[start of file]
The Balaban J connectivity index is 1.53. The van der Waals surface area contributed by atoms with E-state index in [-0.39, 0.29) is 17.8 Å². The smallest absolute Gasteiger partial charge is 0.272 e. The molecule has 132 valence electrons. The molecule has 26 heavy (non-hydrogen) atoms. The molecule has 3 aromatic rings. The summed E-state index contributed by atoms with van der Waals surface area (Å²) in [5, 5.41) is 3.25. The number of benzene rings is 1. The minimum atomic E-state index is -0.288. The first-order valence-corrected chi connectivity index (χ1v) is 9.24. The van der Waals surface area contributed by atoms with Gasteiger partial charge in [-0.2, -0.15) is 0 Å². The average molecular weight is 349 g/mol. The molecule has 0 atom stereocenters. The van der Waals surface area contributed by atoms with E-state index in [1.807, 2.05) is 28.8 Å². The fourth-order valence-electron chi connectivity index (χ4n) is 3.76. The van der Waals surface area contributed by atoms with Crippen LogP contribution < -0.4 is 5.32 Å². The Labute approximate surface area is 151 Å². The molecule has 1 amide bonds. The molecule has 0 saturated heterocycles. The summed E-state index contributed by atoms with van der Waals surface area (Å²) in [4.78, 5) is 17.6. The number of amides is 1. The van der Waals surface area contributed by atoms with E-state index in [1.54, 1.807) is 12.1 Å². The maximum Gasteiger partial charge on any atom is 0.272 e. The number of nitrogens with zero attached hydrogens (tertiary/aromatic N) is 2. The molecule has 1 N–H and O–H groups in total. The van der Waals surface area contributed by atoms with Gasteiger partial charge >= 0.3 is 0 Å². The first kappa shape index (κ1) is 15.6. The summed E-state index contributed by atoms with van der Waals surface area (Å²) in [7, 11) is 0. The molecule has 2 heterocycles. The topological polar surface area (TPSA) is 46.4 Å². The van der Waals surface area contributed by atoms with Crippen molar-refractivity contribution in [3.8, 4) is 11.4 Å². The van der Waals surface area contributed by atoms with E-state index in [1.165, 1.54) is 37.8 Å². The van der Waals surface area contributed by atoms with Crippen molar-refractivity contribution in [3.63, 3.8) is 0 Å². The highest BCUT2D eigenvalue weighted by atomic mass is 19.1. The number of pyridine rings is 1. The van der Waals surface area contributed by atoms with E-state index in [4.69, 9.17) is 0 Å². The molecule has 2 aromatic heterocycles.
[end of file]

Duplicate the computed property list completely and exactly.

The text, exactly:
The Balaban J connectivity index is 1.53. The van der Waals surface area contributed by atoms with E-state index in [-0.39, 0.29) is 17.8 Å². The smallest absolute Gasteiger partial charge is 0.272 e. The molecule has 132 valence electrons. The molecule has 26 heavy (non-hydrogen) atoms. The molecule has 3 aromatic rings. The summed E-state index contributed by atoms with van der Waals surface area (Å²) in [5, 5.41) is 3.25. The number of benzene rings is 1. The minimum atomic E-state index is -0.288. The first-order valence-corrected chi connectivity index (χ1v) is 9.24. The van der Waals surface area contributed by atoms with Gasteiger partial charge in [-0.2, -0.15) is 0 Å². The average molecular weight is 349 g/mol. The molecule has 0 atom stereocenters. The van der Waals surface area contributed by atoms with E-state index in [1.807, 2.05) is 28.8 Å². The fourth-order valence-electron chi connectivity index (χ4n) is 3.76. The van der Waals surface area contributed by atoms with Crippen LogP contribution < -0.4 is 5.32 Å². The Labute approximate surface area is 151 Å². The molecule has 1 amide bonds. The molecule has 0 saturated heterocycles. The summed E-state index contributed by atoms with van der Waals surface area (Å²) in [4.78, 5) is 17.6. The number of amides is 1. The van der Waals surface area contributed by atoms with E-state index in [1.54, 1.807) is 12.1 Å². The maximum Gasteiger partial charge on any atom is 0.272 e. The number of nitrogens with zero attached hydrogens (tertiary/aromatic N) is 2. The molecule has 1 N–H and O–H groups in total. The van der Waals surface area contributed by atoms with Gasteiger partial charge >= 0.3 is 0 Å². The first kappa shape index (κ1) is 15.6. The summed E-state index contributed by atoms with van der Waals surface area (Å²) in [7, 11) is 0. The molecule has 2 heterocycles. The topological polar surface area (TPSA) is 46.4 Å². The van der Waals surface area contributed by atoms with Crippen molar-refractivity contribution in [3.8, 4) is 11.4 Å². The van der Waals surface area contributed by atoms with E-state index in [1.165, 1.54) is 37.8 Å². The van der Waals surface area contributed by atoms with Crippen molar-refractivity contribution in [3.63, 3.8) is 0 Å². The highest BCUT2D eigenvalue weighted by atomic mass is 19.1. The number of pyridine rings is 1. The van der Waals surface area contributed by atoms with E-state index in [4.69, 9.17) is 0 Å². The molecule has 2 aromatic heterocycles.